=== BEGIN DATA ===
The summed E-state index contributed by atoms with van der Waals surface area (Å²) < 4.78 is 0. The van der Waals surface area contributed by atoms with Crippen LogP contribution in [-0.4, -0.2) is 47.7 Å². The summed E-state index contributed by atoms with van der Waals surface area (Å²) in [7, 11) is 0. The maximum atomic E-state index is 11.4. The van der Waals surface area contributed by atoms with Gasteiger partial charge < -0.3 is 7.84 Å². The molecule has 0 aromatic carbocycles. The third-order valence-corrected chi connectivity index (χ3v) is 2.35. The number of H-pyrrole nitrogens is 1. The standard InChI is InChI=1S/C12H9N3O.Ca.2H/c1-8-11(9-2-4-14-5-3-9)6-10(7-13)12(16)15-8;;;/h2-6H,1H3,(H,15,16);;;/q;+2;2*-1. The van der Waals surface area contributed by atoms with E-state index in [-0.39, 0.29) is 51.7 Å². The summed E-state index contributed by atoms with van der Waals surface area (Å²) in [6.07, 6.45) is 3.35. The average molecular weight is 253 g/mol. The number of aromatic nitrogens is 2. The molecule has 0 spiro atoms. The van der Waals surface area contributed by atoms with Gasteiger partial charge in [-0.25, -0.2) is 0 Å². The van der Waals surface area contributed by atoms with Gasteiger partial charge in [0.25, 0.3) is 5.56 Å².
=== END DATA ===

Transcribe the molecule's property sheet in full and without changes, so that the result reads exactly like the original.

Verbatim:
The summed E-state index contributed by atoms with van der Waals surface area (Å²) < 4.78 is 0. The van der Waals surface area contributed by atoms with Crippen LogP contribution in [-0.4, -0.2) is 47.7 Å². The summed E-state index contributed by atoms with van der Waals surface area (Å²) in [7, 11) is 0. The maximum atomic E-state index is 11.4. The van der Waals surface area contributed by atoms with Gasteiger partial charge < -0.3 is 7.84 Å². The molecule has 0 aromatic carbocycles. The third-order valence-corrected chi connectivity index (χ3v) is 2.35. The number of H-pyrrole nitrogens is 1. The standard InChI is InChI=1S/C12H9N3O.Ca.2H/c1-8-11(9-2-4-14-5-3-9)6-10(7-13)12(16)15-8;;;/h2-6H,1H3,(H,15,16);;;/q;+2;2*-1. The van der Waals surface area contributed by atoms with E-state index in [-0.39, 0.29) is 51.7 Å². The summed E-state index contributed by atoms with van der Waals surface area (Å²) in [6.07, 6.45) is 3.35. The average molecular weight is 253 g/mol. The number of aromatic nitrogens is 2. The molecule has 0 spiro atoms. The van der Waals surface area contributed by atoms with Gasteiger partial charge in [-0.25, -0.2) is 0 Å². The van der Waals surface area contributed by atoms with Gasteiger partial charge in [0.25, 0.3) is 5.56 Å².